In the Journals

‘Important opportunity’ identified for tamoxifen in triple-negative breast cancer

Gokul M. Das
Gokul M. Das

TP53 status may explain the opposite functions of ER-beta in breast cancer cells, with the ER-beta and mutant TP53 combination predicting survival in triple-negative disease, according to study results published in Journal of the National Cancer Institute.

These findings suggest a potential role for tamoxifen in treating the notoriously aggressive tumors, according to researchers.

“Unlike other subtypes of breast cancers such as luminal breast cancer and HER2-enriched breast cancers, triple-negative breast cancers currently do not have effective therapies and therefore chemotherapy is the standard of care,” Gokul M. Das, PhD, associate professor of oncology in the department of pharmacology and therapeutics and co-director of the breast disease site research group at Roswell Park Comprehensive Cancer Center, said in an interview with HemOnc Today. “However, triple-negative breast cancers become resistant to chemotherapies very fast and the tumors progress aggressively. Therefore, there is urgent need to develop new therapeutic strategies against triple-negative breast cancer.”

Das and colleagues previously found that ER-alpha binds to p53 and blocks the ability of wild-type p53 to kill cancer cells in luminal breast cancer.

“Therefore, in this type of breast cancer, although p53 mutations are not very frequent,” he added. “Retrospective clinical studies by our group and others have shown that luminal breast cancers with normal p53 are more responsive to tamoxifen therapy.”

In the study, Das and colleagues evaluated ER-beta (ESR2) and TP53 interactions using multiple tests, including in situ proximity ligation assay. They assessed the transcriptional influences on TP53-target genes and cell proliferation in response to knocking down or overexpressing ESR2.

The researchers also used univariate Cox regression and log-rank tests to analyze patient survival by ESR2 expression levels and TP53 mutation status in a Basal-like/triple-negative breast cancer subgroup of two cohorts, METABRIC (n = 308) and Roswell (n = 46).

They found that ESR2 interaction with wild-type TP53 yielded pro-proliferative effects, whereas interaction with mutant TP53 produced antiproliferative effects. In cells expressing wild-type TP53, depleting ESR2 led to increased mean expression of TP53-target genes CDKN1A (control group, 1 vs. ESR2-depleted group, 2.08; P = .003) and BBC3 (control group, 1 vs. ESR2-depleted group, 1.92; P = .003).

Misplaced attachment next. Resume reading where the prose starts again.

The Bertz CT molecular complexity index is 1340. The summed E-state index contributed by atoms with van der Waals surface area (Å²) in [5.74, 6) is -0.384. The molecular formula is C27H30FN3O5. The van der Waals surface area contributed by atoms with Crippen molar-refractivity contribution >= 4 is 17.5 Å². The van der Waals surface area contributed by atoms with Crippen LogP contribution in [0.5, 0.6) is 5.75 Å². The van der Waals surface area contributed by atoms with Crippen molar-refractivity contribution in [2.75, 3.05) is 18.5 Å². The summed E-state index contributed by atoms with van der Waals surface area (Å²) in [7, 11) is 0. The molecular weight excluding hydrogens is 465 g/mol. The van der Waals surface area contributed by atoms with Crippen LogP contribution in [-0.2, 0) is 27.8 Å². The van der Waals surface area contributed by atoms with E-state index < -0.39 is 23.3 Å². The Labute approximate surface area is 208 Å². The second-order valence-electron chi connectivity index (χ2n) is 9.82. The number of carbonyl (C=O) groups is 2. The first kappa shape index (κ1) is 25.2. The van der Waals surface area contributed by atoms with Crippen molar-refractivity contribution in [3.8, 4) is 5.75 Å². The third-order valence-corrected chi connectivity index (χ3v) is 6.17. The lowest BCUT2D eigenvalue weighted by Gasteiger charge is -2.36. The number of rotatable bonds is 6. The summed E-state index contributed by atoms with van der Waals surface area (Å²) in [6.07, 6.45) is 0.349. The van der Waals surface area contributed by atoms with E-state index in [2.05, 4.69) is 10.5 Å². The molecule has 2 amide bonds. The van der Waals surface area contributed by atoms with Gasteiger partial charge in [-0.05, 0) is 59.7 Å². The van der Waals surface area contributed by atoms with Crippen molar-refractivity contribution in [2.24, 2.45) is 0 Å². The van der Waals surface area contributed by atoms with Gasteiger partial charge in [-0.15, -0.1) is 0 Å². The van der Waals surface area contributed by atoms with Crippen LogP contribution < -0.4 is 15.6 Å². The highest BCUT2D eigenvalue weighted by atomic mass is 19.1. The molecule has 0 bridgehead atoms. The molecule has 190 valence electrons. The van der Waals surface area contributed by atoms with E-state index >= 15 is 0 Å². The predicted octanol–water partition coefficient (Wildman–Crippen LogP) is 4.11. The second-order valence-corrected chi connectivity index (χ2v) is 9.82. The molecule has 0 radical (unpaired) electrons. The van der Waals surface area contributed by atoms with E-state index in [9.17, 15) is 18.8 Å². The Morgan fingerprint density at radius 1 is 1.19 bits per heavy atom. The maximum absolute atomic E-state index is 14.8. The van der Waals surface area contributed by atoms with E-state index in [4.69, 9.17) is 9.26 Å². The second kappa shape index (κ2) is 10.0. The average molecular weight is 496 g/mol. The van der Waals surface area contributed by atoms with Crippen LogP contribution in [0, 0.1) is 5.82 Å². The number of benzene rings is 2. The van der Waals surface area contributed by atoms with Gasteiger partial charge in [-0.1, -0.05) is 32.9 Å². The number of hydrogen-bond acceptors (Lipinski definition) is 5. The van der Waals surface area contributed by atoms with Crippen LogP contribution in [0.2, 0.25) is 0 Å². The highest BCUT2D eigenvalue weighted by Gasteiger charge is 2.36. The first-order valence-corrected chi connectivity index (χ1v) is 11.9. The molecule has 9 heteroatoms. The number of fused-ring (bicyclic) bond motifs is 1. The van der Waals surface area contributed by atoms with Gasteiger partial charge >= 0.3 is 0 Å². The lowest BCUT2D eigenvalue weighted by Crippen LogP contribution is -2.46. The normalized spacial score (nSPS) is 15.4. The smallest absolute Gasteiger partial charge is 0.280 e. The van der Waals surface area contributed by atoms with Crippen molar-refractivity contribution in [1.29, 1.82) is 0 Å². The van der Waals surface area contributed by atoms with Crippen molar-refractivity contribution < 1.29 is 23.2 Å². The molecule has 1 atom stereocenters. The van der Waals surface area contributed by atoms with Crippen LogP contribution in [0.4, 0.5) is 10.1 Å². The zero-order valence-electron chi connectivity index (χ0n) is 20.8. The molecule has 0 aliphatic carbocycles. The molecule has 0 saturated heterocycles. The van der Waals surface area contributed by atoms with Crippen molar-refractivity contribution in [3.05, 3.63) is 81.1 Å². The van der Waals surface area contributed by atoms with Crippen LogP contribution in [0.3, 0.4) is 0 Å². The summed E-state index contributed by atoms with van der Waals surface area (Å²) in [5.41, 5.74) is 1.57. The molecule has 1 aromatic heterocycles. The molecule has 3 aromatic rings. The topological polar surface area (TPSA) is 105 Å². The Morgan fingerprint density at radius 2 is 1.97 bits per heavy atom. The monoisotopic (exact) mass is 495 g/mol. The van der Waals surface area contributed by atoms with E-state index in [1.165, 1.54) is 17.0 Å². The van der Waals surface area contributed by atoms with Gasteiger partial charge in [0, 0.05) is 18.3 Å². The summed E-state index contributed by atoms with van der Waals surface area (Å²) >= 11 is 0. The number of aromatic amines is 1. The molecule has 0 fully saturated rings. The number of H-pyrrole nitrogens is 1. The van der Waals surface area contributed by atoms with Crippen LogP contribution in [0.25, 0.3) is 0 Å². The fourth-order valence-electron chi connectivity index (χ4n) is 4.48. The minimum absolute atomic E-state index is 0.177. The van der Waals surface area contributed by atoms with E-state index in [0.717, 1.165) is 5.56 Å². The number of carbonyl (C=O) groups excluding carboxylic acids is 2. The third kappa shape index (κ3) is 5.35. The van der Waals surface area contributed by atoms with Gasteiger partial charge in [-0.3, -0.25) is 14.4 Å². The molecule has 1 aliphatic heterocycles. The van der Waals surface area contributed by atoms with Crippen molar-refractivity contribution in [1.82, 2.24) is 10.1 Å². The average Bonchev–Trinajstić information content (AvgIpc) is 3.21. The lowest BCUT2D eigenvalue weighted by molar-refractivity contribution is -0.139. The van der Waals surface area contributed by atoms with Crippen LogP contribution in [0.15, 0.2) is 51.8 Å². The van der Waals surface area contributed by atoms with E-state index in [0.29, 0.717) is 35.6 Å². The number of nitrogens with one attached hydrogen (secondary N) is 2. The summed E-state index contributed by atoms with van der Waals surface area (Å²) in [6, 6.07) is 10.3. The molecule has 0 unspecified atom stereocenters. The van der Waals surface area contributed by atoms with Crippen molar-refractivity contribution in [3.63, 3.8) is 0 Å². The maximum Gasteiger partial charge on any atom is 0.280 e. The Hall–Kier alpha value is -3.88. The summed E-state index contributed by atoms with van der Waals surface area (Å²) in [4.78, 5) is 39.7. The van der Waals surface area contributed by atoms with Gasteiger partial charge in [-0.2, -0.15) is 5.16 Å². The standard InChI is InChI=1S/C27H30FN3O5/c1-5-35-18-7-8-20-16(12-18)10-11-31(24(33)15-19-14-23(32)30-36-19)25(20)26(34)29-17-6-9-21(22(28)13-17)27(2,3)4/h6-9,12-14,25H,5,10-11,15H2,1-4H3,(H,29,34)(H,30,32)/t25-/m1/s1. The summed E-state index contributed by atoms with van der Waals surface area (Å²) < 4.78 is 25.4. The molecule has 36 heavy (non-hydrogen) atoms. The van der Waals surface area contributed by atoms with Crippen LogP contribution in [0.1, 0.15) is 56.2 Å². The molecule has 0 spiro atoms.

However, in cells expressing mutant TP53, the researchers found reduced mean expression of CDKN1A (control group, 1 vs. ESR2-depleted group, 0.56; P = .02) and, to a statistically nonsignificant degree, of BBC3 (control group, 1 vs. ESR2-depleted group, 0.55). The opposite effects occurred when ESR2 was overexpressed.

ESR2-mutant TP53 interaction increased with tamoxifen, leading to reactivation of TP73 and cell death.

Mutant TP53-expressing Basal-like tumors with high levels of ESR2 expression appeared associated with better prognosis (METABRIC cohort: HR = 0.26; 95% CI, 0.08-0.84).

The researchers acknowledged limitations to the study, including a lack of sufficient Basal like/triple-negative breast cancer cases with wild-type TP53, and the unanticipated complexity of analyzing the role of ESR2 in ER-alpha-expressing or ER-positive tumors.

The study emphasizes the idea that “company matters” in understanding the influence of markers and mutations in cancer, according to a related editorial written by Sunil Badve, MBBS, FRCPath, the Joshua Edwards professor in pathology and laboratory medicine at Indiana University School of Medicine, and Yesim Gokmen-Polar, PhD, assistant research professor of pathology and laboratory medicine at Indiana University School of Medicine.

“The intracellular environment is a complex milieu wherein changes in one player can have a dramatic impact on DNA, RNA and protein interactions,” the editorial authors wrote. “The players in the neighborhood could further affect cellular phenotype. Acknowledging these processes also provides a reality check for those of us involved in precision medicine, wherein treatments are being prescribed based on the presence of single gene mutations. The cooperativity and interactions of cellular networks may, to a large extent, determine the prognostic and predictive utility of mutations in patients.”

Das said he and his team plan to further evaluate tamoxifen’s potential role in helping ER-beta to disable mutant p53.

“This approach is fundamentally better because tamoxifen is significantly less expensive, is one of the most tolerated anticancer agents and is one of the most studied drugs over decades,” he told HemOnc Today. “The therapeutic strategy has the potential to impact many patients with triple-negative breast cancer. Furthermore, given the exploding medical expense, our strategy will help health care in the U.S. and world at large.” – by Jennifer Byrne

For more information:

Gokul M. Das, PhD, can be reached at Roswell Park Comprehensive Cancer Center, Elm & Carlton Streets, Buffalo, NY 14263; email: gokul.das@roswellpark.org.

Disclosures: Das reports no relevant financial disclosures. Please see the study for all other authors’ relevant financial disclosures. Badve and Gokmen-Polar report no relevant financial disclosures.